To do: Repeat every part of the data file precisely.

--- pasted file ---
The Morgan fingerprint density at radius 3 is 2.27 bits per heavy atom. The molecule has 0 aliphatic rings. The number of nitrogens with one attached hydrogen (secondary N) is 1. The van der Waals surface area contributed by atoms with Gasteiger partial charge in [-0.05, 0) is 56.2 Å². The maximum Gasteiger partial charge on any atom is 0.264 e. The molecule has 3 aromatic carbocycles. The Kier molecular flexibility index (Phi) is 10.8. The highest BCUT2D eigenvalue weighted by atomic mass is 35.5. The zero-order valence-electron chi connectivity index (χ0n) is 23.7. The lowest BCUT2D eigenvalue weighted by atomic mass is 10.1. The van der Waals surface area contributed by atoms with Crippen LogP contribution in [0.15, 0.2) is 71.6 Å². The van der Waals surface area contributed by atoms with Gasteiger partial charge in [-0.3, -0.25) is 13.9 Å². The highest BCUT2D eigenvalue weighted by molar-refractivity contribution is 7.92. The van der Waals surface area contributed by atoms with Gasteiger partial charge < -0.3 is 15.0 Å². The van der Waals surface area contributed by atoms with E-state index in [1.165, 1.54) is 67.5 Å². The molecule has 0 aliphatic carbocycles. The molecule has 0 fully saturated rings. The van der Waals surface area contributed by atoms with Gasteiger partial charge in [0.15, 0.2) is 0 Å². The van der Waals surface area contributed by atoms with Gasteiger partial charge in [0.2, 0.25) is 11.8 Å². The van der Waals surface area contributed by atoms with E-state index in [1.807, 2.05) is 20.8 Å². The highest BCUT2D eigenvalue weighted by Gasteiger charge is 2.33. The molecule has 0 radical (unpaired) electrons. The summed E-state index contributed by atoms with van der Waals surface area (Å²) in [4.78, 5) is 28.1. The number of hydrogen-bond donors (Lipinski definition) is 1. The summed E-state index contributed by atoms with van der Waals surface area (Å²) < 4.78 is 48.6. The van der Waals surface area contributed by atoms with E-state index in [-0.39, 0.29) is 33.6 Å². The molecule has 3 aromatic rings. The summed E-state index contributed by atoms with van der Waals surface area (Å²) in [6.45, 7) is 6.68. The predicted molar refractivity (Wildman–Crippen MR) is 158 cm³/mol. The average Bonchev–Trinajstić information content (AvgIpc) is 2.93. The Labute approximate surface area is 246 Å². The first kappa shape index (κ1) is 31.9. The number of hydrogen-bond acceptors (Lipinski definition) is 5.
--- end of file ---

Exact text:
The Morgan fingerprint density at radius 3 is 2.27 bits per heavy atom. The molecule has 0 aliphatic rings. The number of nitrogens with one attached hydrogen (secondary N) is 1. The van der Waals surface area contributed by atoms with Gasteiger partial charge in [-0.05, 0) is 56.2 Å². The maximum Gasteiger partial charge on any atom is 0.264 e. The molecule has 3 aromatic carbocycles. The Kier molecular flexibility index (Phi) is 10.8. The highest BCUT2D eigenvalue weighted by atomic mass is 35.5. The zero-order valence-electron chi connectivity index (χ0n) is 23.7. The lowest BCUT2D eigenvalue weighted by atomic mass is 10.1. The van der Waals surface area contributed by atoms with Crippen LogP contribution in [0.15, 0.2) is 71.6 Å². The van der Waals surface area contributed by atoms with Gasteiger partial charge in [-0.3, -0.25) is 13.9 Å². The highest BCUT2D eigenvalue weighted by molar-refractivity contribution is 7.92. The van der Waals surface area contributed by atoms with Gasteiger partial charge < -0.3 is 15.0 Å². The van der Waals surface area contributed by atoms with E-state index in [1.165, 1.54) is 67.5 Å². The molecule has 0 aliphatic carbocycles. The molecule has 0 fully saturated rings. The van der Waals surface area contributed by atoms with Gasteiger partial charge in [0.15, 0.2) is 0 Å². The van der Waals surface area contributed by atoms with Gasteiger partial charge in [0.2, 0.25) is 11.8 Å². The van der Waals surface area contributed by atoms with E-state index in [1.807, 2.05) is 20.8 Å². The highest BCUT2D eigenvalue weighted by Gasteiger charge is 2.33. The molecule has 0 radical (unpaired) electrons. The summed E-state index contributed by atoms with van der Waals surface area (Å²) in [4.78, 5) is 28.1. The number of hydrogen-bond donors (Lipinski definition) is 1. The summed E-state index contributed by atoms with van der Waals surface area (Å²) < 4.78 is 48.6. The van der Waals surface area contributed by atoms with E-state index in [-0.39, 0.29) is 33.6 Å². The molecule has 3 aromatic rings. The summed E-state index contributed by atoms with van der Waals surface area (Å²) in [6.45, 7) is 6.68. The predicted molar refractivity (Wildman–Crippen MR) is 158 cm³/mol. The average Bonchev–Trinajstić information content (AvgIpc) is 2.93. The Labute approximate surface area is 246 Å². The first kappa shape index (κ1) is 31.9. The number of hydrogen-bond acceptors (Lipinski definition) is 5.